“Secularist” is another difficult term.  In some cases it is used to mean “atheist.”  In other cases it is used to pronounce support for the separation of church and state, an ideal that is shared by both non-religious and many religious persons.  I prefer to use this term by the second of these definitions for fear of alienating religious sympathizers with common church/state separation interests.

When people ask me if I “believe in god” I prefer to respond without a yes or no answer, but by saying that “I am not religious.”  Or when it is politically safe to be most frank, I tell them that “I don’t believe any of that silly nonsense.”  I prefer no label at all for my “lack” of certain beliefs.  Such a label could only serve their malicious interests and not mine.

I am happy with labels such as humanist, secular humanist and naturalist because they say something about who I think I am.  But, of course, they do not mean the same things as “atheist” or “secularist” or “bright.”  Many non-religious persons are not humanists, secular humanists or naturalists.  These are distinctly positive terms, useful like the terms “humanitarian” and “environmentalist.”  But they are not for everyone.

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Posted: 12 April 2008 10:03 AM   [ Ignore ]   [ # 21 ]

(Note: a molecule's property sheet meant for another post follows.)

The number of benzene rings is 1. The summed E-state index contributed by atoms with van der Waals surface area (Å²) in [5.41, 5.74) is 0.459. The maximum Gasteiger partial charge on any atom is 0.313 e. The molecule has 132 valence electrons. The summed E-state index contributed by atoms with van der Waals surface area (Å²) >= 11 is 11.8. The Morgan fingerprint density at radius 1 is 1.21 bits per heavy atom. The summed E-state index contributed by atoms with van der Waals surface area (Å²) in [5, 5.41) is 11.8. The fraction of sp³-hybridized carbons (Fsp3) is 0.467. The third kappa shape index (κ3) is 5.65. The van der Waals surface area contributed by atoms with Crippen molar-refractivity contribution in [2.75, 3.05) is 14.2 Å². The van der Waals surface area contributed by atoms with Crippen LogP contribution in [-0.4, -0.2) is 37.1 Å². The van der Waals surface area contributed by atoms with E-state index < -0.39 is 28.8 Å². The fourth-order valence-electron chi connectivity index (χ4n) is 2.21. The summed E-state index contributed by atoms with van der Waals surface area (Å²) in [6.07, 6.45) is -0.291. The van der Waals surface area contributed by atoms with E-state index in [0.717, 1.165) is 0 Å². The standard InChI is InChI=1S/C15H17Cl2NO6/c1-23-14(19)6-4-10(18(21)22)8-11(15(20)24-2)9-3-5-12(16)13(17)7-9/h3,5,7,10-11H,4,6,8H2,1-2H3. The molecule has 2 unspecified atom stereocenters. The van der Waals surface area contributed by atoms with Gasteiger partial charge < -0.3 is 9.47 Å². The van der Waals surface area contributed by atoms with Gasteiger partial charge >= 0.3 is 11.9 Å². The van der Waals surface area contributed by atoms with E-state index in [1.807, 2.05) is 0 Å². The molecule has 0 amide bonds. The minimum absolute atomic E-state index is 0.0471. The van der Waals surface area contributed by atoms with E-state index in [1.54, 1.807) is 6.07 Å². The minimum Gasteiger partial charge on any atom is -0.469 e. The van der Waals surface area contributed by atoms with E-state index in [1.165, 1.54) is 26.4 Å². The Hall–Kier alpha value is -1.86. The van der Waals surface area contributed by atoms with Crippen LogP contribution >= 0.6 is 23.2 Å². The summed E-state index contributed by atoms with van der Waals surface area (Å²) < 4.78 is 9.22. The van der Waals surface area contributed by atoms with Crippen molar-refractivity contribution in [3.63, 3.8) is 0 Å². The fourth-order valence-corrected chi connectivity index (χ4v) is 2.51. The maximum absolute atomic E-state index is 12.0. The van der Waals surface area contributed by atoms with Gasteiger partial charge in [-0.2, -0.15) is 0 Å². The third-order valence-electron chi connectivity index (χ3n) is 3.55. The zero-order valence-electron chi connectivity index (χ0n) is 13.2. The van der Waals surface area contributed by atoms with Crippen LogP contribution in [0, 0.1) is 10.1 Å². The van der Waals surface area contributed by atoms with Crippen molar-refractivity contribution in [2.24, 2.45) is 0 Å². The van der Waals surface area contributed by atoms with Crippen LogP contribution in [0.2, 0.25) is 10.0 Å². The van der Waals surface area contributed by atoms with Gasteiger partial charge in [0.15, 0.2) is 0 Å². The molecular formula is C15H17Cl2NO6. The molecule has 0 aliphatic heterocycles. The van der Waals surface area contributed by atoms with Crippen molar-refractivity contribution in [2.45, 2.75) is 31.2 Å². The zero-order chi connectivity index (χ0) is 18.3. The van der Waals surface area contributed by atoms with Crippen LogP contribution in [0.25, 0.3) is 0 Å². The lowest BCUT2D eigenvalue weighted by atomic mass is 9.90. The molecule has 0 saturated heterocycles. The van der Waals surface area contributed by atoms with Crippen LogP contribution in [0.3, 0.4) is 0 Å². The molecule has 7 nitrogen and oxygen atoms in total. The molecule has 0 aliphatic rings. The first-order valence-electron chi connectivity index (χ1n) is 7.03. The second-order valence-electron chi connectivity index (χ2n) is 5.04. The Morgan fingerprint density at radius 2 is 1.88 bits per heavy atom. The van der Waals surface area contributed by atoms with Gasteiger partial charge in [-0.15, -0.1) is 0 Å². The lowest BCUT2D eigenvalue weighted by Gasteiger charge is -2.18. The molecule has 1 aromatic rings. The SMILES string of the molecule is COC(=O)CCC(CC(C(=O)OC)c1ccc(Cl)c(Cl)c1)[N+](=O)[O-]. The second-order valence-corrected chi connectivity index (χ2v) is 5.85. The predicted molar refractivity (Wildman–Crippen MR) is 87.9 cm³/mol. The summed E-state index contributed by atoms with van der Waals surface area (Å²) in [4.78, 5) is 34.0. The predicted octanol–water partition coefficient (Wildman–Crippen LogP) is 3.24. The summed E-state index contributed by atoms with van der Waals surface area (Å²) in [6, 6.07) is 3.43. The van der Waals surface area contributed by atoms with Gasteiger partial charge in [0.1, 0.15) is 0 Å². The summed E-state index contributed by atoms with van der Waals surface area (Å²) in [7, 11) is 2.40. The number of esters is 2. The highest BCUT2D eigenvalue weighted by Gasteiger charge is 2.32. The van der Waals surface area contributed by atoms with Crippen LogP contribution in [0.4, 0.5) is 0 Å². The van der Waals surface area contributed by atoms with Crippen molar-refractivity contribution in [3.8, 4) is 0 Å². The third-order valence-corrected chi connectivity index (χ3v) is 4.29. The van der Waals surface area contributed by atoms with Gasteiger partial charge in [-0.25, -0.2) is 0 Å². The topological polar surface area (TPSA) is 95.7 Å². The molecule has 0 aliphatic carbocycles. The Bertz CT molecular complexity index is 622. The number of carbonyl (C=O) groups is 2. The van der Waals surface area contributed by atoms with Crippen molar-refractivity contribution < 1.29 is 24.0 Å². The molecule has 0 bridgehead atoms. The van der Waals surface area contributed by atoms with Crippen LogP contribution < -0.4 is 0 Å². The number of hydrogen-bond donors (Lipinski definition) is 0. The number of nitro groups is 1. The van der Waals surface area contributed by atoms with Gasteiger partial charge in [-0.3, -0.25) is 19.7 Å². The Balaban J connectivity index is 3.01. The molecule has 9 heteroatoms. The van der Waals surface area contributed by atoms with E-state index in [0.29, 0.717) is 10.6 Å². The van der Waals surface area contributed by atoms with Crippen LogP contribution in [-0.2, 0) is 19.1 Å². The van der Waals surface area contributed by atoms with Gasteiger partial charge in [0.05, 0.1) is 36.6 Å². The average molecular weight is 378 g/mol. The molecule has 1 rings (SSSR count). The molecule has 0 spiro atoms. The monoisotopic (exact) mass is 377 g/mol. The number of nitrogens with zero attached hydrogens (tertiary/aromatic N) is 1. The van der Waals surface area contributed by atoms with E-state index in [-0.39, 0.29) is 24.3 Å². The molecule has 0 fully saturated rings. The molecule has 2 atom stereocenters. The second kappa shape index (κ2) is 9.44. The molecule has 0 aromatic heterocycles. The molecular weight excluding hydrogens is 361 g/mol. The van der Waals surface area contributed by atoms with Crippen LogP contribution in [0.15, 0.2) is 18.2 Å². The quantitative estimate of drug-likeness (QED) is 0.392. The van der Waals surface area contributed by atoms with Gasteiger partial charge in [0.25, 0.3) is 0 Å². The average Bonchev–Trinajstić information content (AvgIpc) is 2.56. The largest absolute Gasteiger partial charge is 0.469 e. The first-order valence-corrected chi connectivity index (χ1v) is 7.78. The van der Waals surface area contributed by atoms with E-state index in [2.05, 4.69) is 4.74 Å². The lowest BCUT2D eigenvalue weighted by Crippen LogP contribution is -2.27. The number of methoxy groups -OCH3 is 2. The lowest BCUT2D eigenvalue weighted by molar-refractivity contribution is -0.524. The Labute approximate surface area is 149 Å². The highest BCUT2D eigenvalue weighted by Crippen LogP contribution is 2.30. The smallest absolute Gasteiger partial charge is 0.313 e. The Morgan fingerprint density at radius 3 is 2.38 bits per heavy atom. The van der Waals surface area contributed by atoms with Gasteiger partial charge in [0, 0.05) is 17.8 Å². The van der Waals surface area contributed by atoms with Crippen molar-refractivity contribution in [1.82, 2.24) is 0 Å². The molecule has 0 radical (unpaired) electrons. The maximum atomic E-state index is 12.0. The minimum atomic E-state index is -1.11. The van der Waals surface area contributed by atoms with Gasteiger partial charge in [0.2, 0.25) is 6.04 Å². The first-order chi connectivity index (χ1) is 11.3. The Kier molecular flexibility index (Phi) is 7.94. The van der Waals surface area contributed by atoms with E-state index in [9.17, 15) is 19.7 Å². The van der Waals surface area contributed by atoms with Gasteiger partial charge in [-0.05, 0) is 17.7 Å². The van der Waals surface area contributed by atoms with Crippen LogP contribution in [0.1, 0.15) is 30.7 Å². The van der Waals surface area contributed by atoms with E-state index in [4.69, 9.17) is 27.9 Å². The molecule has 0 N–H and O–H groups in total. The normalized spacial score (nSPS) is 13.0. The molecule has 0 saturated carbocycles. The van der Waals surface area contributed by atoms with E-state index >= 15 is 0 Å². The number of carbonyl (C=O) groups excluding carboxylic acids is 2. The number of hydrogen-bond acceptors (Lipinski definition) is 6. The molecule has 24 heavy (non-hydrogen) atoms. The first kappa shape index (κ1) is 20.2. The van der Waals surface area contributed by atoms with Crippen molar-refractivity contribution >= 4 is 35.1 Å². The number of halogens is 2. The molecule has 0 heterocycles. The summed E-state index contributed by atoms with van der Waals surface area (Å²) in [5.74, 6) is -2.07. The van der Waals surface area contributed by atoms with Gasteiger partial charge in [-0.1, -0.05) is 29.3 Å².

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I vote label, the delusionists have no problem labeling themselves. I agree with Occam, and I refuse to go under the radar. The concessions society continues to make in favor of theism are so many and varied, it isn’t even on the radar. Under the Radar is where they want us, and has allowed this country and the world to stoop to where we are now. The below, while long, describes why I believe we should NOT fly under the radar anymore.  The indefensibility and insecurity of religious belief is forcing theists to become more and more demanding.  Religious fundamentalists are aggressively acting to turn this country into a theocracy. The reason is an underlying insecurity, thus the need to have their beliefs validated by society, exclusively. Rational people have been too complacent for too long in regards to theists, frankly disregarding them as absurd and benign. I believe most religious people are good, well meaning people, their faith is just not based in any reality. The benign part has been over since the election of god’s right hand man, George Bush. Fundamentalists are now demanding their beliefs are accepted as true, and these beliefs are being turned into public policies.  Now that theists are demanding more and more input into domestic, social, and foreign policy, and are increasingly getting it, they must be held to the same standard of reasonableness as the rest of us.  The danger of religious beliefs cannot be overstated, nor can its devastating impact throughout history be ignored.  One must be open to the possibility ones beliefs are wrong, and open to new data, and fundamentalists just are not.  Christian fundamentalists are just as dangerous as Muslim, or any other fundamentalists who have the egotistical belief they are right and all others are wrong, and that “God” talks to them. People need to truly get off the fence, stop hedging their bets.  We need to stop accepting modern biology ( esp. neuroscience ), geology, physics, mathematics, astronomy, out of one side of our mouths, and praying out of the other side.  We must have the conviction to do this, as the fundamentalists certainly do.  Take the precepts of the bible to their natural conclusions; the universe is around 6000 yrs old for example. Teaching Creationism as a competing theory to Evolution is akin to teaching in biology class to consider the ” Stork” theory as an alternate theory to human sexual reproduction.  Simply stating something, “ I believe the center of the earth is made of bubblegum” for example, does not make it a theory.  Actual theories are supported by evidence, not faith. The “Santa Claus” analogy is one I use quite often; while a child’s belief in Santa has some desirable results, that does not make it true.  I believe religion has always been used as an excellent people management tool by those having or aspiring to power.  I believe theism may be psychologically convenient, maybe even psychologically healthy for a large percentage of the population; neither of those makes a supreme being real though.  The fallacy that religion and morality are dependent on one another has been used since religions first evolved.  If the “Ten Commandments” are examined, many of them are demanding obedience and worship to a supreme being.  Sounds like a pretty egotistical or needy God to me. A little delusion can go a long way.  I can only respect someone’s values if they come from a realized intrinsic conviction.  I do not respect values derived from a dogmatic belief, blind faith, or a selfish fear that a failure to adhere to prescribed tenets will result in eternal damnation, or non-salvation. I continually find it astonishing so many trust in a book compiled from between 5000 to 2000 years ago.  What would we say if our physician referred to a 2000 yr old medical journal when treating us?  How about if our next bridge spanning a river was built by an engineer using 2000 yr old engineering standards?